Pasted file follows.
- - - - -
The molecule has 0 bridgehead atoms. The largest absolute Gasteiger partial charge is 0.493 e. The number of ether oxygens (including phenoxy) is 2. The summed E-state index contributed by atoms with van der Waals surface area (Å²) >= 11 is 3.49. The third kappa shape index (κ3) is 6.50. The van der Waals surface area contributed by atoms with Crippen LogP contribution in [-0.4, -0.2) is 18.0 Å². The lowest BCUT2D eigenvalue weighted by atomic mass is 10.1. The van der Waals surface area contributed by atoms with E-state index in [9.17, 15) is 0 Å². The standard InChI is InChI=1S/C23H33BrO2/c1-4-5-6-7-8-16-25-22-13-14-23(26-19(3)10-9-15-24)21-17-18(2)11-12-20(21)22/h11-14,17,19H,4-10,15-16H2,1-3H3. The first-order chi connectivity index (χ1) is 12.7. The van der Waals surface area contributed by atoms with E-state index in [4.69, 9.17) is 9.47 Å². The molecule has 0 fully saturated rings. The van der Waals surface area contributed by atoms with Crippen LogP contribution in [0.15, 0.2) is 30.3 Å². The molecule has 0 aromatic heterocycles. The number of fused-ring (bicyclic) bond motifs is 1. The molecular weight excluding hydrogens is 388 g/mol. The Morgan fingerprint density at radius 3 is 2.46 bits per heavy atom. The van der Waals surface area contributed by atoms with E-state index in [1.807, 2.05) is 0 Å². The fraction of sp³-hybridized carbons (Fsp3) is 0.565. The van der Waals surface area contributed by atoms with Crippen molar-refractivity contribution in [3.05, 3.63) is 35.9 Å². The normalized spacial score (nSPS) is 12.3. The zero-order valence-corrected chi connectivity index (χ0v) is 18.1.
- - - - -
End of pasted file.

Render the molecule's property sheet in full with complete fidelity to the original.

The molecule has 0 bridgehead atoms. The largest absolute Gasteiger partial charge is 0.493 e. The number of ether oxygens (including phenoxy) is 2. The summed E-state index contributed by atoms with van der Waals surface area (Å²) >= 11 is 3.49. The third kappa shape index (κ3) is 6.50. The van der Waals surface area contributed by atoms with Crippen LogP contribution in [-0.4, -0.2) is 18.0 Å². The lowest BCUT2D eigenvalue weighted by atomic mass is 10.1. The van der Waals surface area contributed by atoms with E-state index in [9.17, 15) is 0 Å². The standard InChI is InChI=1S/C23H33BrO2/c1-4-5-6-7-8-16-25-22-13-14-23(26-19(3)10-9-15-24)21-17-18(2)11-12-20(21)22/h11-14,17,19H,4-10,15-16H2,1-3H3. The first-order chi connectivity index (χ1) is 12.7. The van der Waals surface area contributed by atoms with E-state index in [4.69, 9.17) is 9.47 Å². The molecule has 0 fully saturated rings. The van der Waals surface area contributed by atoms with Crippen LogP contribution in [0.15, 0.2) is 30.3 Å². The molecule has 0 aromatic heterocycles. The number of fused-ring (bicyclic) bond motifs is 1. The molecular weight excluding hydrogens is 388 g/mol. The Morgan fingerprint density at radius 3 is 2.46 bits per heavy atom. The van der Waals surface area contributed by atoms with E-state index in [1.807, 2.05) is 0 Å². The fraction of sp³-hybridized carbons (Fsp3) is 0.565. The van der Waals surface area contributed by atoms with Crippen molar-refractivity contribution in [3.05, 3.63) is 35.9 Å². The normalized spacial score (nSPS) is 12.3. The zero-order valence-corrected chi connectivity index (χ0v) is 18.1.